March 27, 2009, 1:55 pm / Categories: Technology
By RYAN DIONNE
In the world of athlete-driven, portable video cameras — a.k.a. “helmet cams” — the VholdR and the V.I.O. POV.1 are at different ends of the spectrum. Sure, both cameras can be mounted nearly anywhere on an athlete in motion. They are similarly durable and made to withstand rough treatment outdoors. Both shoot video good enough for YouTube.
But the similarities stop there.
The first major difference is price, and in this case you get what you pay for — with the POV (point of view) you get a more-expensive, better-quality, harder-to-edit video recorder that has its share of significant pros and cons.
V.I.O. POV.1 camera and recording control device
The POV camera, which has been on the market since late 2007, is about as small as a shotgun shell, and it attaches to a recording device that’s the size of a large GPS unit via a nearly five-foot-long cable, which contains the camera’s microphone.
The recording device has a small LCD screen that allows you to see what you’re filming in real-time and play it back to make sure the video wasn’t tilted or shooting the sky instead of the trail. It also houses the batteries and the SD memory card.
While it’s great to see what I’m filming and be able to instantly watch my latest ski run or downhill charge on a mountain bike, the recording device, which also allows users to toggle through camera functions, is heavy and doesn’t easily stash into a jacket pocket — although it will fit into any backpack.
The VholdR, which has been on the market since February 2008, on the other hand, is all contained in a video camera that fits in the palm of a hand. The lithium-polymer battery, the micro SD memory card, and the recorder are all enclosed in the device. It stashes easily in a jacket pocket.
But the VholdR feels heavy when attached to your head. Though technically only 4.8 ounces, when mounted on a helmet or strapped to a pair of goggles, it’s borderline uncomfortable. I got used to the weight after some time, but compared to the small and lightweight POV it can be distracting.
Without an LCD to see what you’re shooting, the VholdR instead has two lasers that give a pretty accurate idea of where the camera is pointing. The lasers turn on for a few seconds when you first power up the camera and can be turned on again by pressing the on/off button at any time.
The on/off button is one of two total buttons on the VholdR. The other is an easy-to-use sliding bar that acts as the record button. When it comes to recording quality though, the POV outperforms the less-expensive VholdR — which is probably why companies like Teton Gravity Research use the POV for ski videos.
V.I.O. POV.1 mounted on a helmet
In raw pixels captured, the units are similar, with the POV at 720 × 480 pixels in resolution and the VholdR at 640 × 480 pixels, both capturing 30 frames-per-second, an industry standard for video. But the POV gets superior footage. The POV picks up much less wind because of its microphone placement, the picture is clearer, and there’s a wide-angle lens option.
With added features — and a significantly higher price tag — the POV is more complicated to use. You can tweak everything from video resolution and quality to microphone sensitivity and frame-rate. You can toggle between shooting modes. Editing becomes much more complicated as well.
After a session filming, you need to download the clips to a computer and edit them for public consumption. While the POV’s included editing software is only PC-compatible, you can download a patch to make it work on a Mac. The VholdR has Mac- and PC-compatible software that’s available for download on the company’s web site. (The raw video files from both — which are AVI format for the POV and MPEG4 with the VholdR — can be downloaded and edited on any standard video-editing program.)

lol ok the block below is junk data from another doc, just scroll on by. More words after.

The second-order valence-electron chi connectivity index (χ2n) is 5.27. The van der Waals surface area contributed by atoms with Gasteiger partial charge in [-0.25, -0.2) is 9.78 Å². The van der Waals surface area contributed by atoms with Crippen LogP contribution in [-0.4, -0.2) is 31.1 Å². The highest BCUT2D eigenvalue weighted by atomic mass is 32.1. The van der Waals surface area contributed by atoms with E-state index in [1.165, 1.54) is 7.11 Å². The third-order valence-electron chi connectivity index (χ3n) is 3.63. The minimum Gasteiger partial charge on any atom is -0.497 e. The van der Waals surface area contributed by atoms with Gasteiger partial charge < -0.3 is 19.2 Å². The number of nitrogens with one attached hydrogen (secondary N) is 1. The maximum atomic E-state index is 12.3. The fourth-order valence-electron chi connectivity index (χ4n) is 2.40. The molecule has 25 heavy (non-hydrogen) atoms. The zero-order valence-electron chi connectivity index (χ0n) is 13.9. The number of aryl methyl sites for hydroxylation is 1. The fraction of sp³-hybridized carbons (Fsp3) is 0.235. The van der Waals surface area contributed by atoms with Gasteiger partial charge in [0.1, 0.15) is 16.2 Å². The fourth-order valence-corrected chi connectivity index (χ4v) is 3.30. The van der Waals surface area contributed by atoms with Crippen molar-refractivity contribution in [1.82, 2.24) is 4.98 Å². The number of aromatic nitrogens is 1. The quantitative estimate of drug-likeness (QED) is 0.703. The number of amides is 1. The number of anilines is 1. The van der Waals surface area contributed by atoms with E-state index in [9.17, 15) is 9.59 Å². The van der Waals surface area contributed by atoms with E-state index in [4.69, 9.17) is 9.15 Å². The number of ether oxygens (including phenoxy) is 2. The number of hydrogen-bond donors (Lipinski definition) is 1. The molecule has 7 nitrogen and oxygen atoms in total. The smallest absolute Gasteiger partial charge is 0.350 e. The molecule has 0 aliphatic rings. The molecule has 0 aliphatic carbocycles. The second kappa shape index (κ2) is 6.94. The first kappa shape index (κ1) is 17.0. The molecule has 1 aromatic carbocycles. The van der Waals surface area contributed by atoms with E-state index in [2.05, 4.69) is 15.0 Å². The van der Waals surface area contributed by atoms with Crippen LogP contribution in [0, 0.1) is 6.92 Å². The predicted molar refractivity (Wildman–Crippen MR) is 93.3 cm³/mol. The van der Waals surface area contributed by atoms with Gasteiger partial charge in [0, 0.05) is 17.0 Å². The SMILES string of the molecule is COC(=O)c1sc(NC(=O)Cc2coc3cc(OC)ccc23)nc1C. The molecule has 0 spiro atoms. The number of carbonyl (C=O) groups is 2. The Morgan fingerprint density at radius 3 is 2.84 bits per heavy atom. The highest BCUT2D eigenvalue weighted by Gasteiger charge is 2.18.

The VholdR’s footage was much easier to edit in my test. The software’s interface was more friendly, and I didn’t have to read the directions before I cut clips.
VholdR camera mount attachment
Despite being quite computer literate and having used professional video-editing software in the past, I still had to contact customer service a handful of times with questions about POV’s program. Even after the back-and-forth with customer service, the company still couldn’t figure out the issue. I was stuck editing the video with a different program, Final Cut Pro, but only after downloading another application to convert the file.
Perhaps the issue was my older PC, which was running Windows XP Pro Edition — yet it did meet the system requirements as stated on the company’s Web site.
In the end, the user-friendly award goes to the VholdR hands-down, while the professional-quality-video award goes to the POV.
VholdR video camera
- Pros: Easy to stash in pocket when not using; Easy to operate record-slider button while wearing gloves; Unit beeps when turning on and off.
- Cons: Laser guides hard to see in mid-day sun; Feels heavy when attached a helmet; No playback feature to replay your video on the shoot.
- Bottom Line: The VholdR shoots good-quality video and is simple to use, making it more suited for the casual videographer who wants a versatile video camera without going broke.
- MSRP: $299
- Contact: http://www.vholdr.com
V.I.O. POV.1 video camera
- Pros: Camera head very small and light; User can tweak many camera settings; Comes with a remote control that can be attached to a bike handlebar or your wrist.
- Cons: Complicated to use; Recorder and cord awkward and bulky; Price.
- Bottom Line: If you’re looking for a professional-grade video camera for any outdoor adventure and aren’t worried about paying for its features, the V.I.O. POV.1 will work wonders.
- MSRP: $700
- Contact: http://www.vio-pov.com
—Contributor Ryan Dionne is based in Boulder, Colo. He writes a blog on the outdoors and gear at http://explore-it.blog.com
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